Variable-input technology (VIT) is exciting because it allows you to apply exactly the right kind and amount of inputs on every zone of your field to minimize cost and maximize yield. (That protects the environment too.)
Multihybrid planters are one of the main tools needed to fully implement VIT, says Farm Journal Field Agronomist Ken Ferrie. But even if you’re not yet equipped to switch hybrids as you plant, you can benefit from more efficient use of fertilizer, seed, pesticides and water.
The foundation of VIT is understanding your water supply in each management in zone. That lets you select the best hybrid and population.
Whether you farm irrigated or dryland, the amount of water available in every soil management zone determines how you will apply other inputs.
Assuming there are no other limiting factors, such as diseases or a nematode infestation, yield variations within a field usually are directly related to a soil’s ability to handle water,” Ferrie says. “Some soils tend to have too much water, while others have too little.”
Here’s what you must know about water in order to match hybrids to management zones:
1. Use yield maps and knowledge to pinpoint water issues in fields. “Some zones just can’t hold much water, which causes crop stress most years,” Ferrie says. “Some soils can hold more water, but it’s tied so tightly to clay particles that microbial organisms and plants can’t strip it away, so it’s useless.”
The higher the sand and silt content, the less water a soil can typically hold. The more clay content, the more water it can hold but less is usable. “Some soils have good water-holding capacity and a high percentage of usable water, but due to slope, texture or structure, they have poor infiltration,” Ferrie says. “That means they might only capture 50% of the water that falls during a rainfall event.”
2. Understand how much water you need. “It takes 3,000 gal. of water to grow 1 bu. of corn,” Ferrie says. “If you compare yield maps from wet and dry years and find some management zones yielded 20 bu. per acre more during the dry year, those higher-yielding soils must have provided 60,000 more gallons of water per acre. It might have come from better infiltration, or it could be water that ran off other parts of the field. It also could be from deeper soil with a higher usable water-holding capacity.”
3. Know how much water your soil can store. “In the Midwest, the amount of usable water held by various soils can range from ¼" to 2½" per foot of soil,” Ferrie says. “Depending on soil depth, the amount of usable water in the plants’ root zone can range from less than 1" to 9". This stored water can meet the crop’s needs when rainfall or irrigation doesn’t.”
4. Why is stored water so important? The average evapotranspiration rate (water moving upward from the soil through plants and into the atmosphere, along with soil evaporation) the past six years in Ferrie’s central Illinois area is 5.1" per acre in May, 5.9" in June, 5.9" in July and 5.2" in August. But the 25-year average rainfall across three regions of Iowa and Illinois is 4.2" in May, 4.5" in June, 4.4" in July and 4.1" in August.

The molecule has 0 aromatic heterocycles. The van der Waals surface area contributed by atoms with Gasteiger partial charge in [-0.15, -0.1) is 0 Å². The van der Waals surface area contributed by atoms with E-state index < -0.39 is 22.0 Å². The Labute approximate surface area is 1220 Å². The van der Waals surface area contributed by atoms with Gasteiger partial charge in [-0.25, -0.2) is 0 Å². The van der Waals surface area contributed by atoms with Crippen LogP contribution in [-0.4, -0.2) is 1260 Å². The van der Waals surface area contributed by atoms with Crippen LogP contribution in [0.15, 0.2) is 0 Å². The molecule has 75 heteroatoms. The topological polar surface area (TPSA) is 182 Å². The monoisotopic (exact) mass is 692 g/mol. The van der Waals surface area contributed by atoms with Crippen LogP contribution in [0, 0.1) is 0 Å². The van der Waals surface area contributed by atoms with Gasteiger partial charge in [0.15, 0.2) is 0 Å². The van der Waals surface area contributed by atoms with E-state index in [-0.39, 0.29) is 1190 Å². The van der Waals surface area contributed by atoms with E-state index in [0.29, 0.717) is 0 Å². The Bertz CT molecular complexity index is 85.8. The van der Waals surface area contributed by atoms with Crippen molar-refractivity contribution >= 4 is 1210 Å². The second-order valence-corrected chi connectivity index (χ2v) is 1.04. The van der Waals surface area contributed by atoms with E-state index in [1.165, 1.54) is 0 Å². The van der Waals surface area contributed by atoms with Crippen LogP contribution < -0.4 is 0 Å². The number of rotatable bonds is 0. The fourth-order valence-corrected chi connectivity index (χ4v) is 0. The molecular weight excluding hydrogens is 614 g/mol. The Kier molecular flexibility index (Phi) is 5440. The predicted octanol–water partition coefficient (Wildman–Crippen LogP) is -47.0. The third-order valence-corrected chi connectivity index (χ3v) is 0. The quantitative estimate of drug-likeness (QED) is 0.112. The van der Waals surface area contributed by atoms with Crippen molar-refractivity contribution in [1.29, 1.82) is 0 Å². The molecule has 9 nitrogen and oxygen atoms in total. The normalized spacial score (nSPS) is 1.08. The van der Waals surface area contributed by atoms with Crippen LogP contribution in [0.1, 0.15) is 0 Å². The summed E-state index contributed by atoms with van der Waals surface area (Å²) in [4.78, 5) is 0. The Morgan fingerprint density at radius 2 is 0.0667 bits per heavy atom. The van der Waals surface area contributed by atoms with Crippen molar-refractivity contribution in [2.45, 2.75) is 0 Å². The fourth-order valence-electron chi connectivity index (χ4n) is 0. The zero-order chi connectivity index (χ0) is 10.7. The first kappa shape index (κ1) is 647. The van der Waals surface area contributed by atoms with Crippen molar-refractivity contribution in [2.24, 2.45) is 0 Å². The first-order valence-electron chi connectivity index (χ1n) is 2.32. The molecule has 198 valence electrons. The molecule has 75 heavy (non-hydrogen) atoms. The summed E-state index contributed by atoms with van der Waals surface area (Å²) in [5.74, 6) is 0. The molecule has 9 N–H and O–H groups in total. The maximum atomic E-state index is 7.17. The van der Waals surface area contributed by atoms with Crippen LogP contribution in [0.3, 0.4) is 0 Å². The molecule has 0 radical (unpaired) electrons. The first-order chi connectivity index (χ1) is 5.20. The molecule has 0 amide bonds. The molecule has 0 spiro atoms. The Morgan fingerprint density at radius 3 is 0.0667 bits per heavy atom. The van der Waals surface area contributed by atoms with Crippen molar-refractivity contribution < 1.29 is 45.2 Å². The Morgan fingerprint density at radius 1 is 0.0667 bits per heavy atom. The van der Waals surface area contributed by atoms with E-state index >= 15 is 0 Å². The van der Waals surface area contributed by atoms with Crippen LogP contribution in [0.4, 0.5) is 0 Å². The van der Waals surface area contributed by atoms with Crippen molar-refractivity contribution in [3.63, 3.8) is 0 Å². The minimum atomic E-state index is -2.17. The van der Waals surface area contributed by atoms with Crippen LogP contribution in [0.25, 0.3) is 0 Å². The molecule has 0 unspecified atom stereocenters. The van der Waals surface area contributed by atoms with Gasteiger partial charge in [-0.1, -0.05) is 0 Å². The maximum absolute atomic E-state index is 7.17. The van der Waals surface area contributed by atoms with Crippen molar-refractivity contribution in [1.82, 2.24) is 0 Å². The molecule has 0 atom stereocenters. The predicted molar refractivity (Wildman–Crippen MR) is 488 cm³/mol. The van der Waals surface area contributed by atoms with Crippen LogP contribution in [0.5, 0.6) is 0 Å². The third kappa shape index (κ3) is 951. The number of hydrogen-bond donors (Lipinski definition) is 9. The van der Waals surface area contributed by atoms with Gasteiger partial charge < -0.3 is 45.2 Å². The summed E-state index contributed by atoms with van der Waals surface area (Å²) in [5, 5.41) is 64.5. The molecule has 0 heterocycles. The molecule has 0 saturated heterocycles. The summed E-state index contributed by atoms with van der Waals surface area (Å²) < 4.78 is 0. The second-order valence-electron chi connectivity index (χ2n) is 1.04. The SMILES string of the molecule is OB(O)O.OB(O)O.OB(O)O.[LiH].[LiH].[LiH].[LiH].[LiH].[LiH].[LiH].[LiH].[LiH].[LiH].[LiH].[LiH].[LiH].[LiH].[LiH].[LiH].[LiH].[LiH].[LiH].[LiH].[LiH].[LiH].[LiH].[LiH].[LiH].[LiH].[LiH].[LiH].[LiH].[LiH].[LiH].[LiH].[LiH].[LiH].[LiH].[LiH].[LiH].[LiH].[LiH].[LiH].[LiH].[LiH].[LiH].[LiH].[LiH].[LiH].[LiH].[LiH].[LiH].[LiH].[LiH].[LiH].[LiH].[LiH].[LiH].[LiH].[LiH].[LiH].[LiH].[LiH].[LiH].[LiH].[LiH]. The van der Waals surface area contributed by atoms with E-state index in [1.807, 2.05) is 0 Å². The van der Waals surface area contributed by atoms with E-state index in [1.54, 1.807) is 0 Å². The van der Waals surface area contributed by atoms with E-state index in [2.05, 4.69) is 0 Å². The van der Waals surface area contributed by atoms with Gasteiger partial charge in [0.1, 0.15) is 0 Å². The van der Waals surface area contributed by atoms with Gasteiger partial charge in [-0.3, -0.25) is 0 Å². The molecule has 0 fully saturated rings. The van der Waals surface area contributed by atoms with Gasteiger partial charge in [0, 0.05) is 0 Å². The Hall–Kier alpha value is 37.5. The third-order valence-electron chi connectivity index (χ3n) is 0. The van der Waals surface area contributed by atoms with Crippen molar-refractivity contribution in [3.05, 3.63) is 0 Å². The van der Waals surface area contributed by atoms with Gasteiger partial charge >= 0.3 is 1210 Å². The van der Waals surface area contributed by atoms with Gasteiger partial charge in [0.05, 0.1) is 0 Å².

“Comparing the need for water to the rainfall amount, from May through August, we are 4.9" short,” Ferrie says. “The situation might be worse if some of the rain didn’t infiltrate the soil. If only 90% infiltrated, we are 6.6" short of the amount required by crops. We must come up with the difference to avoid crop stress.”
Note: Infiltration rate varies according to moisture content of the soil and surface conditions (see chart below).
“If soil has a 4' rooting zone and must provide 6.6" of water, it must store 1.7" of usable water per foot,” Ferrie says.
Soils with low water-holding capacity might cause stress to crops multiple times during the growing season. “By the end of the year, we can wind up with average rainfall, but still stress the crop during long periods without rain,” Ferrie says. “In some soil zones, 10 days between rains and high temperatures are enough to do it. By harvest time, farmers might forget the crop was stressed, but the effect shows up in yield maps.”
5. Match yield goals to water supply. That lets you choose the right hybrids and populations for each management zone.
“Remember each year is different,” Ferrie says. “If you don’t receive sufficient rainfall from fall through spring, your soil will not recharge. In tile-drained fields, you will know soil is at its peak water-holding capacity if your tile lines are running. In untiled fields, you might need to rely on soil moisture sensors.”
6. How to set yield goals. “Setting yield goals too low causes you to apply too few inputs and sacrifice potential yield,” Ferrie says. “I also see farmers setting goals 50 bu. per acre above the soil’s water-holding capacity, resulting in wasted fertilizer and seed.”